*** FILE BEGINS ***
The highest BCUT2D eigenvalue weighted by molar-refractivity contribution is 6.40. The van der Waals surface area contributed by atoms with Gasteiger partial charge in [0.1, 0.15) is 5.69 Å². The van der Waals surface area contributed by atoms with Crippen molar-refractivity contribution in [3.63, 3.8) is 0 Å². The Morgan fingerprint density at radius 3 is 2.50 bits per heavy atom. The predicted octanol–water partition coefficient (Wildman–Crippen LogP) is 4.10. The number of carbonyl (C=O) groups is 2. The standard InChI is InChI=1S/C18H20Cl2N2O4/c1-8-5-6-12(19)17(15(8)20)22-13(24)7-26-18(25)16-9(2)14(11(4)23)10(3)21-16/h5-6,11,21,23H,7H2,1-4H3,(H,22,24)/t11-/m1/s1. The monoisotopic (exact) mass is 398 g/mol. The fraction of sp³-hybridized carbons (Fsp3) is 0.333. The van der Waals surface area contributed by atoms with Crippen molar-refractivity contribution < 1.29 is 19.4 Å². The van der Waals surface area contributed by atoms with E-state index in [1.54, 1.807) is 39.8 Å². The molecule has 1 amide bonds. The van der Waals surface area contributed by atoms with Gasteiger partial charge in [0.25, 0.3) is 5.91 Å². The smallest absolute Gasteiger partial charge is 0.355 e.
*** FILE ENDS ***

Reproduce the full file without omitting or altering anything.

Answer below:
The highest BCUT2D eigenvalue weighted by molar-refractivity contribution is 6.40. The van der Waals surface area contributed by atoms with Gasteiger partial charge in [0.1, 0.15) is 5.69 Å². The van der Waals surface area contributed by atoms with Crippen molar-refractivity contribution in [3.63, 3.8) is 0 Å². The Morgan fingerprint density at radius 3 is 2.50 bits per heavy atom. The predicted octanol–water partition coefficient (Wildman–Crippen LogP) is 4.10. The number of carbonyl (C=O) groups is 2. The standard InChI is InChI=1S/C18H20Cl2N2O4/c1-8-5-6-12(19)17(15(8)20)22-13(24)7-26-18(25)16-9(2)14(11(4)23)10(3)21-16/h5-6,11,21,23H,7H2,1-4H3,(H,22,24)/t11-/m1/s1. The monoisotopic (exact) mass is 398 g/mol. The fraction of sp³-hybridized carbons (Fsp3) is 0.333. The van der Waals surface area contributed by atoms with Crippen molar-refractivity contribution < 1.29 is 19.4 Å². The van der Waals surface area contributed by atoms with E-state index in [1.54, 1.807) is 39.8 Å². The molecule has 1 amide bonds. The van der Waals surface area contributed by atoms with Gasteiger partial charge in [0.25, 0.3) is 5.91 Å². The smallest absolute Gasteiger partial charge is 0.355 e.